Conclusion: When blocks 1,2,3,4,5,6 and 8 are filled via tbb's block sequence, then there are at most 2 (not 8) ways left to fill blocks 7 and 9. As soon as any one of the two remaining viable numbers are chosen in any of these 18 cells, it creates a 'cascade' where all 17 other choices become forced. The only two values that seems to apply are 0 or two: either two choices are available, or there is no way to populate these two blocks.

So my answer needs to be doubled, not multiplied by 8.

For an examples of this:

Exactly two valid solutions:
456 312 789
789 645 123
123 978 456

645 123 978
978 456 312
312 789 645

*** 231 ***
*** 564 ***
*** 897 ***

Fill in the 'pencilmarks' and it becomes obvious that there only two solutions.

No valid solutions:
978 312 645
312 645 897
645 978 231

564 123 759
789 456 123
123 789 468

*** 531 ***
*** 294 ***
*** 867 ***

In this sample, r9c3 must be a 1, and r9c8 must be a 1, but they cannot BOTH be a 1
Guest

No, it's definitely 8 (i.e. 2 ^ 3), because mini-col (3 cells within a box) can be resolved 2 ways, independently- here are three to be going with...

5 6 4 2 3 1 8 9 7
8 9 7 5 6 4 2 3 1
2 3 1 8 9 7 5 6 4

5 9 4 2 3 1 8 6 7
8 3 7 5 6 4 2 9 1
2 6 1 8 9 7 5 3 4

5 6 7 2 3 1 8 9 4
8 9 1 5 6 4 2 3 7
2 3 4 8 9 7 5 6 1

Also, in the last example, you have two 5s on row 4, and two 8s on row 6, so it's not surprising it can't be resolved!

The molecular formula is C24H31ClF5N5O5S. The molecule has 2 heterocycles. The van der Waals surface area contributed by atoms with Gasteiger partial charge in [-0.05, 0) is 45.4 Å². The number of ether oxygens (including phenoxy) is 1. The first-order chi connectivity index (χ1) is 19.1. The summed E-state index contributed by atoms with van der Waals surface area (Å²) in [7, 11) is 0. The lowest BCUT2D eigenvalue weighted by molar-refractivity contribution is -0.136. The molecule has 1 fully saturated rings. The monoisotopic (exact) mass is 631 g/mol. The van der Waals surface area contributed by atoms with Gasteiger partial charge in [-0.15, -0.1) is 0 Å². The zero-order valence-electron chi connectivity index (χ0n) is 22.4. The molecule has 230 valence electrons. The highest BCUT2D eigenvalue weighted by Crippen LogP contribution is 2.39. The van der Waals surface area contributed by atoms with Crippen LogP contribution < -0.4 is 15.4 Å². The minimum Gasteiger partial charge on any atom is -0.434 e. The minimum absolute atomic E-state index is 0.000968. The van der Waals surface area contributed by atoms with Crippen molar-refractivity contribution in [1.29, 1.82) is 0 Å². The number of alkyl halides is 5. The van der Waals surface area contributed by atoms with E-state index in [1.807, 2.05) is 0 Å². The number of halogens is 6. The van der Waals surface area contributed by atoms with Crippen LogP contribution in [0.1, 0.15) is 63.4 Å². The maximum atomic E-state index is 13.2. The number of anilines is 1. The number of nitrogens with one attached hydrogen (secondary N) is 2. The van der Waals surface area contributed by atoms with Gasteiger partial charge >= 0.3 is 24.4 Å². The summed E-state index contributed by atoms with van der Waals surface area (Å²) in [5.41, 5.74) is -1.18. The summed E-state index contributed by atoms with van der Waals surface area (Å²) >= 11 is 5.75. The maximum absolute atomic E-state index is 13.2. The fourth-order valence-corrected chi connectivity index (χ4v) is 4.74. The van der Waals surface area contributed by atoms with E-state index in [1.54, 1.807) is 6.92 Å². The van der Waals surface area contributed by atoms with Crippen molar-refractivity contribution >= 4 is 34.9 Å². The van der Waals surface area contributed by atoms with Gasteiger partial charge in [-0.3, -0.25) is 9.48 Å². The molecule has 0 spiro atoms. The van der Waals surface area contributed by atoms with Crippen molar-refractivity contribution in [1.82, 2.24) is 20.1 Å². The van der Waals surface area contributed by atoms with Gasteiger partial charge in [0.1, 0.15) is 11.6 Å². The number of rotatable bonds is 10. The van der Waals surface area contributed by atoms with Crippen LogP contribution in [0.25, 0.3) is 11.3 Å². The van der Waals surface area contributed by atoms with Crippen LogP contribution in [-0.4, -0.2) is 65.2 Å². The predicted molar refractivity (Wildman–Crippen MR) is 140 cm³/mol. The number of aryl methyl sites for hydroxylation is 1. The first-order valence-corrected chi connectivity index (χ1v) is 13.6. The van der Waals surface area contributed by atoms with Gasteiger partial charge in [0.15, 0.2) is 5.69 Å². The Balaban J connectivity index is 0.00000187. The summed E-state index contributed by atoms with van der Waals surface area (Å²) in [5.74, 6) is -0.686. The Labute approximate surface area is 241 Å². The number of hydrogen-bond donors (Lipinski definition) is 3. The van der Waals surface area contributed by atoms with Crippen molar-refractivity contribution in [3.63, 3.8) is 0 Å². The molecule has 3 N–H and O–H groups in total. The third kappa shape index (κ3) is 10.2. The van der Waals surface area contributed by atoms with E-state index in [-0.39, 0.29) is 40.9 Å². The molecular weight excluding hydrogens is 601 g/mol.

Guest

I was thinking briefly about the multiplication by 8 or 2. In the worst case, which is very rare, there may be 8 ways to fill in the final two blocks. This only happens if the columns of the final two blocks are the same; for example, if, say, columns 1 and 7 both consist of the numbers 1, 4 and 7 in some order, similarly for columns 2 and 8 and columns 3 and 9:

123 *** 456
456 *** 789
789 *** 123

I haven't expressed this very clearly! Usually, there will be only 0 or 2 ways, as tinfoil suggests. 4 is also possible; for example, take the sudoku grid on the front page of this site, and copy out blocks 1-7. Then blocks 8 and 9 can be filled in in 4 ways (columns 5 and 7 have the same numbers,
and columns {4,6} and {8,9} also do).

In summary, the idea of filling in the final two blocks simultaneously stands a good chance of cutting down on computations - thanks tinfoil!

Frazer
Guest

Okay. yet another approach, involving conditional probability.

Step A) We have already determined that there are C1=9!*56*3!^6 ways to populate the first chute.

For the sake of further discussion, let's assume that the chutes are vertical (e.g. blocks 1,4,7).

If we ignored row constraints, then there would be C1^3 ways to fill the three vertical chutes. Obviously, we are going to run into row issues, but I'll get to those in a bit. However, these possible arrangements ALL satisfy the block and column constraints.

Step B) Unproved assertion: Given three independently filled chutes that satisfy step A, the likelihood of a particular value 1-9 being in a given box is 1 in 9. That is to say that if you were to lay out all of the possible combinations, then exactly 1/9th of them would have a 1 in cell (1,1), and exactly 1/9th of them would have a 5, say, in cell (2,7), etc.

Now all we have to do is figure out what proportion of the Step A arrangements satisfy the row constraints.

Step C) Lets assume that the first block contains
123
456
789
It doesn't matter what it is, as we all know we can substitute 9! ways.